This webpage will give you information about inserting a tension-free vaginal tape (TVT). If you have any questions, you should ask your GP or other relevant health professional.

What is stress incontinence?

Stress incontinence is when urine leaks from your bladder. It usually happens when you do things that place pressure (stress) on your bladder, such as exercise, laughing, coughing and sneezing.

Having weak pelvic-floor muscles is a common cause of stress incontinence. The weakness is usually caused by the muscles being stretched or damaged during childbirth.

Sometimes stress incontinence can be caused or made worse by a weakness in the urinary sphincter. The problem is often made worse if you are overweight or smoke, and tends to get worse with age.

What are the benefits of TVT?

If the operation is successful, urine will no longer leak from your bladder.

Are there any alternatives to TVT?

Having a transobturator tape inserted is a similar operation to TVT, but the tape is placed in a different place. 

Simple treatments include pelvic-floor exercises, electrical stimulation, incontinence devices and bladder-neck bulking. 

There are other surgical procedures such as Burch colposuspension, needle suspension and having a sling inserted. These are bigger operations than a TVT but are usually no more effective.

What does the operation involve?

Inserting a TVT is usually performed under a local anaesthetic while you are sedated. The operation usually takes about half an hour.

Your doctor will make two small cuts in the lower part of your abdomen and another small cut in your vagina just below your urethra (tube that carries urine from your bladder) (see figure 1).

They will pass a needle with tape from one side of your urethra and up through one of the cuts made on your abdomen. Your doctor will then pass the needle, with tape, from the other side of your urethra and up through the other cut on your abdomen.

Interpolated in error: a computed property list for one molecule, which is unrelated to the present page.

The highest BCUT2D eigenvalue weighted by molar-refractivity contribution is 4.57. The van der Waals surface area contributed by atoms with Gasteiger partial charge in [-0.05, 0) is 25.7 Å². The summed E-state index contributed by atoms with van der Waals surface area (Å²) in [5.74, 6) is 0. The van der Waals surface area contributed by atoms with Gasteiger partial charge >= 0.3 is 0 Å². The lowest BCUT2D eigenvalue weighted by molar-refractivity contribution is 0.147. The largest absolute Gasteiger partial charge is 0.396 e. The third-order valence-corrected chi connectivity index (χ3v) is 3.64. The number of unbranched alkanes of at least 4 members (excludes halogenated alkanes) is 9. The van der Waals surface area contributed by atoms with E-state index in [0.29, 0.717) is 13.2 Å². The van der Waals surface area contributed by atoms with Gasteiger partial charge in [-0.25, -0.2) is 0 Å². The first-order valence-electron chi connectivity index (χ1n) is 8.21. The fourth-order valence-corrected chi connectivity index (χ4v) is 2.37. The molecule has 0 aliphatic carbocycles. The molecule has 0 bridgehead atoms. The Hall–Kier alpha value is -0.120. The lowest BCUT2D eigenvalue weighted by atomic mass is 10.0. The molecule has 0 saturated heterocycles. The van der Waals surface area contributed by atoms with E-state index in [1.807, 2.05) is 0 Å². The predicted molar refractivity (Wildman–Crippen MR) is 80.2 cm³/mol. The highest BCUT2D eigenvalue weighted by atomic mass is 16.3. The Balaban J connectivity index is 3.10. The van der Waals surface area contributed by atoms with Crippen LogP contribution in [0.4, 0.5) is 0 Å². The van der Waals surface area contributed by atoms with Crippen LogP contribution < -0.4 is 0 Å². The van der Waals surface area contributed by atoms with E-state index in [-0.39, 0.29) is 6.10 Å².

What complications can happen?

General complications

  • Pain
  • Sickness or being sick
  • Bleeding
  • Developing a haematoma
  • Infection in the surgical site (wound)
  • Unsightly scarring
  • Blood clots

Specific complications

  • Difficulty passing urine
  • Urine infection
  • Damage to the bladder
  • Damage to surrounding structures
  • Overactive bladder

How soon will I recover?

You should be allowed home after you have passed urine in the normal way, usually later on the same day or the day after. 

You should be able to return to work after about two to four weeks, depending on your type of work.

Your doctor may tell you not to do any manual work at first and you should not do any heavy lifting for a few weeks.

Regular exercise should help you to return to normal activities as soon as possible. Before you start exercising, you should ask a member of the healthcare team or your GP for advice. 

You should continue your pelvic-floor exercises to prevent the incontinence coming back and reduce the risk of a prolapse.


Inserting a tension-free vaginal tape should prevent you from passing urine in an uncontrolled way.


Author: Mr Jeremy Hawe MBChB MRCOG and Dr Alison Peattie MBChB FRCOG. 

Illustrations: Medical Illustration Copyright © 2011 Nucleus Medical Art. All rights reserved.

This document is intended for information purposes only and should not replace advice that your relevant health professional would give you.

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